When will the current dry spell end?
Unfortunately, there are presently no indications that the persistent northeast Pacific ridging and the associated California dry spell will end any time soon. Medium range numerical forecast models are currently rather consistent in projecting a continuation of the same general pattern for the rest of the month. This doesn’t preclude the possibility of sporadic light precipitation in some regions, but at this point it appears very likely that November precipitation will be well below average statewide. It is difficult to make a prediction for the rest of the water season from early December onward given the lack of a strong ENSO signal. It is worth noting that the PDO is currently in a negative phase, which historically favors reduced precipitation across much of California during ENSO-neutral years. With this in mind, and given how difficult it can be to dislodge deeply-entrenched ridging such as is currently being observed, I estimate that there is an above average probability that total precipitation for water year 2013-2014 will be below normal once again. As we saw last November, though, it only takes a couple of really big storms to fill up the reservoirs, so at this early juncture we’ll just have to wait and see.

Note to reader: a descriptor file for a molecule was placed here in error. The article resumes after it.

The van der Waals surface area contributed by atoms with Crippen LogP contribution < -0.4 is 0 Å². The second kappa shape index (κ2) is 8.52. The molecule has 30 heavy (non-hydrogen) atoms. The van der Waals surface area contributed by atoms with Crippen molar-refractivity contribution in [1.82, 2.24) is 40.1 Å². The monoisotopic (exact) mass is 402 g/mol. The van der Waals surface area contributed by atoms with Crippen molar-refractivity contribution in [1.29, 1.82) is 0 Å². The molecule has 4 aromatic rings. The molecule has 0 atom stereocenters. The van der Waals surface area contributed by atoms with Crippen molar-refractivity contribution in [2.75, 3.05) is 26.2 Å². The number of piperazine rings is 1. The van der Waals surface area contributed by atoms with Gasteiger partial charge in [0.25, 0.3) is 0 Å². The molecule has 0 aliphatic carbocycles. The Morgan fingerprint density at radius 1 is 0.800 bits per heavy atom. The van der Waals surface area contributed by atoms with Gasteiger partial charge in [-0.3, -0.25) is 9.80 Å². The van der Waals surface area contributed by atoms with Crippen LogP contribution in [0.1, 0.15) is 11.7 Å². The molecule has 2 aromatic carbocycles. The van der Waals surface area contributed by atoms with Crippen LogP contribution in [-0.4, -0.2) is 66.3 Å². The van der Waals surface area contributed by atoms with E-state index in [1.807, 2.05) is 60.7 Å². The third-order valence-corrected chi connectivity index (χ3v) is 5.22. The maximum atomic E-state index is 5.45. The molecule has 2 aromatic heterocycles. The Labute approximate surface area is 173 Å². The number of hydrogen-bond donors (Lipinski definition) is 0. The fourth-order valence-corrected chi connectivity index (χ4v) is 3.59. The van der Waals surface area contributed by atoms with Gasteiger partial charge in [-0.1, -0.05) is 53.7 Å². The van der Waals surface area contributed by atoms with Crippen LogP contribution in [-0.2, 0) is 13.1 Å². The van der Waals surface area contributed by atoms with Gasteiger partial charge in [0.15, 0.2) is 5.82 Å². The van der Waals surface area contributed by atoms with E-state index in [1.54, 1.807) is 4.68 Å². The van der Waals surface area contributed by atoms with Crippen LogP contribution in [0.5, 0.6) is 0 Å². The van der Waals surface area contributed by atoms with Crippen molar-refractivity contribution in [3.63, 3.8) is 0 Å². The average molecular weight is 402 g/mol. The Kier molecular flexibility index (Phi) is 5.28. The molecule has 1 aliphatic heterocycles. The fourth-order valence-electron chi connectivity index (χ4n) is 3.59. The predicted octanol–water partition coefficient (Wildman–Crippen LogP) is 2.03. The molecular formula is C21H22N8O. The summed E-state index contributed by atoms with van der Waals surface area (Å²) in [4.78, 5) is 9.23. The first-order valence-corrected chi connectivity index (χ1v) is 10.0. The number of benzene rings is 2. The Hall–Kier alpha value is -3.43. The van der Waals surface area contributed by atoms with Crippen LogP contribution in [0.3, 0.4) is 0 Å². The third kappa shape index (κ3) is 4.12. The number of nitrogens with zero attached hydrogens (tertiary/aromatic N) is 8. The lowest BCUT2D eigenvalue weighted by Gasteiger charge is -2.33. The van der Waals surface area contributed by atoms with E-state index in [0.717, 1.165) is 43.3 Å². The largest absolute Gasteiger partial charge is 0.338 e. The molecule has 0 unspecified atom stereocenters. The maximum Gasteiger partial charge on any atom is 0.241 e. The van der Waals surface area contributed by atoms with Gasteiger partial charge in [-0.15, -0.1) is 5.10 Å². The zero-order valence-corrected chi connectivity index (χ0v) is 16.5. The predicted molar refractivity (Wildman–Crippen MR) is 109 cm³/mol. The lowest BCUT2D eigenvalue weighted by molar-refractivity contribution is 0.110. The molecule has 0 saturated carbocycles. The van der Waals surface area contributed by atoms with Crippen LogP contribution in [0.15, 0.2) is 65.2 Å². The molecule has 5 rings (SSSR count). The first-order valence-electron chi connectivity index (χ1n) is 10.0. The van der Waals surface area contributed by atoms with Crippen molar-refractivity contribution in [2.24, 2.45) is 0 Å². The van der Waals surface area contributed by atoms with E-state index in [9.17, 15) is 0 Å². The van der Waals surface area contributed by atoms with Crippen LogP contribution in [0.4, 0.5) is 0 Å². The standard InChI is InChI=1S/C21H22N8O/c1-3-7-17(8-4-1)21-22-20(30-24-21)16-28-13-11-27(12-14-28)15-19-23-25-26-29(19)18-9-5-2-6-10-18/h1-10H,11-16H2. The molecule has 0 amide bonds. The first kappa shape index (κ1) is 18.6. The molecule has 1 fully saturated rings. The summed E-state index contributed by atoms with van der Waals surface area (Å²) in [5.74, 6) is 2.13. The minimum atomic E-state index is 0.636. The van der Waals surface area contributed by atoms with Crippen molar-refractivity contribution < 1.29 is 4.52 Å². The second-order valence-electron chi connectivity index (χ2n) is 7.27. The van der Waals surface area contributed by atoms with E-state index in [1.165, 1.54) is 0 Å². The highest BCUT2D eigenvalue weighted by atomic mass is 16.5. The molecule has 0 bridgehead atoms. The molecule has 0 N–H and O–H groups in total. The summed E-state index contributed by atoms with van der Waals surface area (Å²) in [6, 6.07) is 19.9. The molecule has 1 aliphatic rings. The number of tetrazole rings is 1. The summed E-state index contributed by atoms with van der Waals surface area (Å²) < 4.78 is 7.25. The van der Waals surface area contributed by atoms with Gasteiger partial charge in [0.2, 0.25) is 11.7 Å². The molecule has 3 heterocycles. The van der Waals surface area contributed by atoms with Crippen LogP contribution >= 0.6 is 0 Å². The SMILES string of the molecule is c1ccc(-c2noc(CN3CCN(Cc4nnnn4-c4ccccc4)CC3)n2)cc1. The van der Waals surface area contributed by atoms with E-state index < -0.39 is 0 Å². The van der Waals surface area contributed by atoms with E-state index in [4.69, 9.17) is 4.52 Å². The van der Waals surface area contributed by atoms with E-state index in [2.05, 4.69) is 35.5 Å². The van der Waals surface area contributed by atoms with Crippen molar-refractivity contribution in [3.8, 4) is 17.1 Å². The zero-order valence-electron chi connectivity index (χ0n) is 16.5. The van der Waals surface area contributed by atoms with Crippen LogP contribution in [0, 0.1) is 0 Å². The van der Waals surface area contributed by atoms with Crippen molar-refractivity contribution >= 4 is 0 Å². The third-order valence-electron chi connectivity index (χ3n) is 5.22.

Update on 11/17
Some light to moderate precipitation now appears likely this week across most of the state as a weak system interacts with a modest suptropical moisture plume. The precipitation this week will probably only be enough to bring us up to normal for the week–that is, in the long run, this week’s rainfall/snowfall will only prevent the already huge precipitation deficit from increasing further. By next weekend, however, a much stronger and broader ridge will build in over the Eastern Pacific, bringing warm temperatures and dry weather heading towards Thanksgiving. While this week’s expected precipitation is much-needed and notable given the recent extreme dryness, we’re probably still on track for the driest year on record.
© 2013 WEATHER WEST